July 12, 2012
By Dan Namowitz
An AOPA-supported bill requiring that anemometer towers more than 50 feet high be marked so that they are visible to pilots has been signed by Missouri Gov. Jay Nixon.
The requirement applies to anemometer towers 50 feet high or higher located outside the boundaries of any municipality, and was among three aviation-related bills Nixon signed July 10.
Anemometer towers are used to test the wind potential of sites for the construction of wind turbine generators. Owners of anemometer towers in place as of Aug. 28, 2012, will have until Jan. 1, 2014, to comply with the requirements.
AOPA has actively supported anemometer tower safety legislation throughout the legislative process, and had designated the measure a priority for passage in 2012. The towers can be a safety hazard for pilots, especially for aircraft conducting agricultural, medical transport, and other low-level flight operations.
AOPA worked for passage in cooperation with the Missouri Department of Transportation, the Missouri State Aviation Council, and the Missouri Airport Managers Association.
Other bills signed by Nixon change provisions for placing a lien on an aircraft by extending the time from 30 days to 180 days in which someone who had performed labor on aircraft parts or equipment may file a lien, and extend a sales-and-use-tax exemption on aviation jet fuel sales from Dec. 31, 2013 to Dec. 31, 2023.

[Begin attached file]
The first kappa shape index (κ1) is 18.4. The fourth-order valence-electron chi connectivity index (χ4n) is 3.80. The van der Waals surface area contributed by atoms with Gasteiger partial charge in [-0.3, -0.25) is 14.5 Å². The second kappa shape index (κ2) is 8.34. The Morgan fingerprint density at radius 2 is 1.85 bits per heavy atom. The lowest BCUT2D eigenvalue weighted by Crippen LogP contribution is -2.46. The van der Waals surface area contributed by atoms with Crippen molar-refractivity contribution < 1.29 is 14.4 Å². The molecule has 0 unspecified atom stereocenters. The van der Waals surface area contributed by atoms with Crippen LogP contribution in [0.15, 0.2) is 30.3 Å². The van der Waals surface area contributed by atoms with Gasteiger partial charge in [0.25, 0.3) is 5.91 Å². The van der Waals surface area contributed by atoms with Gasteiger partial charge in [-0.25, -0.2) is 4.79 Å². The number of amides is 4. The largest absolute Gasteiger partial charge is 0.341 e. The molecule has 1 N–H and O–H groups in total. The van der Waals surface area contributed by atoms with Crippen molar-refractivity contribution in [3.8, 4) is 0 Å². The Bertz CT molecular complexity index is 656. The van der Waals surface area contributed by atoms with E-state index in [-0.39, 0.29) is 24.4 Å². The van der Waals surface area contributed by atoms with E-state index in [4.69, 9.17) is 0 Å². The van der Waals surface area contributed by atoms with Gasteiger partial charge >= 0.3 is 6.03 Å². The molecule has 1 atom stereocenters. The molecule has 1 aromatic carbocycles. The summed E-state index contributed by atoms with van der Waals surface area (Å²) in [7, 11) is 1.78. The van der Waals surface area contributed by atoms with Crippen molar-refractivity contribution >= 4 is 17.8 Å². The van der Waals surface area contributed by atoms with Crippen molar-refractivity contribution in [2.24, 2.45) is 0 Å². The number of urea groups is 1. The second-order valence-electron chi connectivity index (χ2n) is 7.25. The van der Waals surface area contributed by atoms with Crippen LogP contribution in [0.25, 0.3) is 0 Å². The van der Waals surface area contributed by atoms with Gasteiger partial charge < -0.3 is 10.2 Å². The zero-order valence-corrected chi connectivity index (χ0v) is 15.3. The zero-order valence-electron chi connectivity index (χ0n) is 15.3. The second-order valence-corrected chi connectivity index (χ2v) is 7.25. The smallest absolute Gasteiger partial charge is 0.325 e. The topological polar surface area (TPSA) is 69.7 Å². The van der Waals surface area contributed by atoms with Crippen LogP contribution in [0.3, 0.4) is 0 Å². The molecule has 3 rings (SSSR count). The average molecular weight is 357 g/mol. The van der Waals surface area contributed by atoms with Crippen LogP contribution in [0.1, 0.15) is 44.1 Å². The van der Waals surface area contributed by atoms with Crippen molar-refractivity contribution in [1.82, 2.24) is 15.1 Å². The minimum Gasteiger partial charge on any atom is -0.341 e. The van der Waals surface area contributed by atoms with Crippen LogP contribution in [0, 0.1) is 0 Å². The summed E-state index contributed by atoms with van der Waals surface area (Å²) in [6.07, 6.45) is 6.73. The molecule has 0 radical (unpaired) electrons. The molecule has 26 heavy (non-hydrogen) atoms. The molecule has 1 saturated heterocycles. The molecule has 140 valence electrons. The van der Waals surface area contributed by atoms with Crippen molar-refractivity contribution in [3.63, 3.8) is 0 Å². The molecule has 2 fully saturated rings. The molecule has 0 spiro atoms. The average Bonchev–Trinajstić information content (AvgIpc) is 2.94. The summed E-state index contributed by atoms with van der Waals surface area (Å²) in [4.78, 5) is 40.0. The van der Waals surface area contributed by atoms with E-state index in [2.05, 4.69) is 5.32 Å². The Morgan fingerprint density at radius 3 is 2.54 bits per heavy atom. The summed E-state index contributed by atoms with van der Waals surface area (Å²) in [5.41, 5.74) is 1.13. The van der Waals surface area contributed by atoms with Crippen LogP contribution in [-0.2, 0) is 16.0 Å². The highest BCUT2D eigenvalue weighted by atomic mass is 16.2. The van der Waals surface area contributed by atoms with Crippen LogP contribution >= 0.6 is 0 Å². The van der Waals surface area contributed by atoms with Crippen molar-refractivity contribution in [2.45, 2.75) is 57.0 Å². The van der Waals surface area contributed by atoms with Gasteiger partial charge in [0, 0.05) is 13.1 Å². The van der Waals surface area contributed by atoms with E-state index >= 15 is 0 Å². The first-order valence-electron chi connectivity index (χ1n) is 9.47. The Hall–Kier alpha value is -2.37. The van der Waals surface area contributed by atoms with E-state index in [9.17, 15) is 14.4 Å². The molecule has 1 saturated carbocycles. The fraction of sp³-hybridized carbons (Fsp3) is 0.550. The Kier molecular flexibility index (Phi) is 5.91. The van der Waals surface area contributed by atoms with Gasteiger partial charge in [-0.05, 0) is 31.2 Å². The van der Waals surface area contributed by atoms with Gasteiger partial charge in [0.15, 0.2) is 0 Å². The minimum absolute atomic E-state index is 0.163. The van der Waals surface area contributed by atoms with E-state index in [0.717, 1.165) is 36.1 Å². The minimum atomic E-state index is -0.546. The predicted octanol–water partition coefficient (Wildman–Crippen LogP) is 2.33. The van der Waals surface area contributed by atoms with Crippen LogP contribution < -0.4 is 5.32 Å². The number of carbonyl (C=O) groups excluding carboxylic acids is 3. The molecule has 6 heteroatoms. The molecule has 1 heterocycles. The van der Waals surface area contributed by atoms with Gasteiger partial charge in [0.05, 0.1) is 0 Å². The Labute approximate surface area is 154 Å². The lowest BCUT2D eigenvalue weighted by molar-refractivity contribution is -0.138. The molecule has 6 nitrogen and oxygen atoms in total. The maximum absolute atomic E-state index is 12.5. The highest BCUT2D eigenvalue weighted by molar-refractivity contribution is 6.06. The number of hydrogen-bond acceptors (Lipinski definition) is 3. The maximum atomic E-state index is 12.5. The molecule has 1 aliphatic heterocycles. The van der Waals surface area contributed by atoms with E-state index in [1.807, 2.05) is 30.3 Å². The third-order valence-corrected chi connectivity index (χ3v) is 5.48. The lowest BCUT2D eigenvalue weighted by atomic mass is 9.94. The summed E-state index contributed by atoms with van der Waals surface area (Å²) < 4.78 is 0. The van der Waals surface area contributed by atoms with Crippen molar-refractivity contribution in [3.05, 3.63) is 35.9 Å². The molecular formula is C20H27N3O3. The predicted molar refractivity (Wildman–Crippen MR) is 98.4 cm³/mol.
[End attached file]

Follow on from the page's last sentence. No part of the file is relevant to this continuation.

Dan Namowitz is an aviation writer and flight instructor. He has been a pilot since 1985 and an instructor since 1990.
Department of Transportation,
Getting the job done on the local and national levels requires long-term planning, a hands-on approach, and keeping the effort moving, said Sean Collins, AOPA’s Eastern regional manager.
USA Today has offered its readers sensationalistic and incomplete journalism with its latest story targeting general aviation, according to AOPA. The Oct. 28 article purports to examine the potential for post-crash aircraft fires.
The FAA must address the serious concerns of the general aviation industry before pushing ahead with a 2020 ADS-B mandate, AOPA told the FAA administrator.
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